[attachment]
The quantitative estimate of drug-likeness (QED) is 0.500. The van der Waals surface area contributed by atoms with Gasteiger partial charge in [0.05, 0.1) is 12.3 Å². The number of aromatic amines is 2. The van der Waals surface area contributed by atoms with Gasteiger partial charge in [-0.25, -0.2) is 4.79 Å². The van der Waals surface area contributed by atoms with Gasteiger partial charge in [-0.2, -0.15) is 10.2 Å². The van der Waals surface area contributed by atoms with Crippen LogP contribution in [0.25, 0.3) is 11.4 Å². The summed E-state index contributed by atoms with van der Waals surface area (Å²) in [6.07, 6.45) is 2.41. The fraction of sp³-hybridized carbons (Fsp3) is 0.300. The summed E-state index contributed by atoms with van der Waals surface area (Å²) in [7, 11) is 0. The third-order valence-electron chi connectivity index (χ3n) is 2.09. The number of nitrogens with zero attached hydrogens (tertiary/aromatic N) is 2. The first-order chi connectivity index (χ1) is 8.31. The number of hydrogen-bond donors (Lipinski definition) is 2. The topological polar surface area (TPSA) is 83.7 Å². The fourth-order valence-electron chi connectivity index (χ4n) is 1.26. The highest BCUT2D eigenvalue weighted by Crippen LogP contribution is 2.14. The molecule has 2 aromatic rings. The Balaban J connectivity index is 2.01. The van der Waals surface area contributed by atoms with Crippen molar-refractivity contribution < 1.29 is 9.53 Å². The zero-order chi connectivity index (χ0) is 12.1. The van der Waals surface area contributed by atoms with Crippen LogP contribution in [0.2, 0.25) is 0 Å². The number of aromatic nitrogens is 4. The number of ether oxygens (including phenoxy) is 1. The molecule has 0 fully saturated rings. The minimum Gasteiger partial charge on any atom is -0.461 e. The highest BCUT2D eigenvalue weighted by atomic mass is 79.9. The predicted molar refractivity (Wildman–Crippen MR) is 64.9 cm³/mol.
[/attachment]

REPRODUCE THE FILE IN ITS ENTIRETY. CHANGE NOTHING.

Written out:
The quantitative estimate of drug-likeness (QED) is 0.500. The van der Waals surface area contributed by atoms with Gasteiger partial charge in [0.05, 0.1) is 12.3 Å². The number of aromatic amines is 2. The van der Waals surface area contributed by atoms with Gasteiger partial charge in [-0.25, -0.2) is 4.79 Å². The van der Waals surface area contributed by atoms with Gasteiger partial charge in [-0.2, -0.15) is 10.2 Å². The van der Waals surface area contributed by atoms with Crippen LogP contribution in [0.25, 0.3) is 11.4 Å². The summed E-state index contributed by atoms with van der Waals surface area (Å²) in [6.07, 6.45) is 2.41. The fraction of sp³-hybridized carbons (Fsp3) is 0.300. The summed E-state index contributed by atoms with van der Waals surface area (Å²) in [7, 11) is 0. The third-order valence-electron chi connectivity index (χ3n) is 2.09. The number of nitrogens with zero attached hydrogens (tertiary/aromatic N) is 2. The first-order chi connectivity index (χ1) is 8.31. The number of hydrogen-bond donors (Lipinski definition) is 2. The topological polar surface area (TPSA) is 83.7 Å². The fourth-order valence-electron chi connectivity index (χ4n) is 1.26. The highest BCUT2D eigenvalue weighted by Crippen LogP contribution is 2.14. The molecule has 2 aromatic rings. The Balaban J connectivity index is 2.01. The van der Waals surface area contributed by atoms with Crippen molar-refractivity contribution < 1.29 is 9.53 Å². The zero-order chi connectivity index (χ0) is 12.1. The van der Waals surface area contributed by atoms with Crippen LogP contribution in [0.2, 0.25) is 0 Å². The number of aromatic nitrogens is 4. The number of ether oxygens (including phenoxy) is 1. The molecule has 0 fully saturated rings. The minimum Gasteiger partial charge on any atom is -0.461 e. The highest BCUT2D eigenvalue weighted by atomic mass is 79.9. The predicted molar refractivity (Wildman–Crippen MR) is 64.9 cm³/mol.